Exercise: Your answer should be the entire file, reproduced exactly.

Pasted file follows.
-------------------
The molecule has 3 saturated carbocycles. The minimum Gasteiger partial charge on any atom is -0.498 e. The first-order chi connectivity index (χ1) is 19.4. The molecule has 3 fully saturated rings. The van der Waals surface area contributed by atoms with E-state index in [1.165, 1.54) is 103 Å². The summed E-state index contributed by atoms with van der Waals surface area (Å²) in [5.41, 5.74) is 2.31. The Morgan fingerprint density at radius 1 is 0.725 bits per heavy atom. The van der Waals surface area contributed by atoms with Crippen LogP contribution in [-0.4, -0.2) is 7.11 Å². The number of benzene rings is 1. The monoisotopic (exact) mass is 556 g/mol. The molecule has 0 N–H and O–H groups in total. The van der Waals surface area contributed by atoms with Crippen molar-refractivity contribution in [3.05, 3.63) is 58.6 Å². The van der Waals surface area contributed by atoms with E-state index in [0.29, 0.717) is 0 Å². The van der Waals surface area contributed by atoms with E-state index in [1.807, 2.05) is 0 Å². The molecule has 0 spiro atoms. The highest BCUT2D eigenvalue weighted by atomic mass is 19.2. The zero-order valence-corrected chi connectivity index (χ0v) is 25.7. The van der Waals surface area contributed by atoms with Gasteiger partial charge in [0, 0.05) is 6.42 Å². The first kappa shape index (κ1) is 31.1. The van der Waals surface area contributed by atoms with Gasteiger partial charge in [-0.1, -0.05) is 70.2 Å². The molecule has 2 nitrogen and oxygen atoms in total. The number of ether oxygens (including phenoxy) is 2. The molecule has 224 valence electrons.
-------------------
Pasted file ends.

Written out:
The molecule has 3 saturated carbocycles. The minimum Gasteiger partial charge on any atom is -0.498 e. The first-order chi connectivity index (χ1) is 19.4. The molecule has 3 fully saturated rings. The van der Waals surface area contributed by atoms with E-state index in [1.165, 1.54) is 103 Å². The summed E-state index contributed by atoms with van der Waals surface area (Å²) in [5.41, 5.74) is 2.31. The Morgan fingerprint density at radius 1 is 0.725 bits per heavy atom. The van der Waals surface area contributed by atoms with Crippen LogP contribution in [-0.4, -0.2) is 7.11 Å². The number of benzene rings is 1. The monoisotopic (exact) mass is 556 g/mol. The molecule has 0 N–H and O–H groups in total. The van der Waals surface area contributed by atoms with Crippen molar-refractivity contribution in [3.05, 3.63) is 58.6 Å². The van der Waals surface area contributed by atoms with E-state index in [0.29, 0.717) is 0 Å². The van der Waals surface area contributed by atoms with E-state index in [1.807, 2.05) is 0 Å². The molecule has 0 spiro atoms. The highest BCUT2D eigenvalue weighted by atomic mass is 19.2. The zero-order valence-corrected chi connectivity index (χ0v) is 25.7. The van der Waals surface area contributed by atoms with Gasteiger partial charge in [0, 0.05) is 6.42 Å². The first kappa shape index (κ1) is 31.1. The van der Waals surface area contributed by atoms with Gasteiger partial charge in [-0.1, -0.05) is 70.2 Å². The molecule has 2 nitrogen and oxygen atoms in total. The number of ether oxygens (including phenoxy) is 2. The molecule has 224 valence electrons.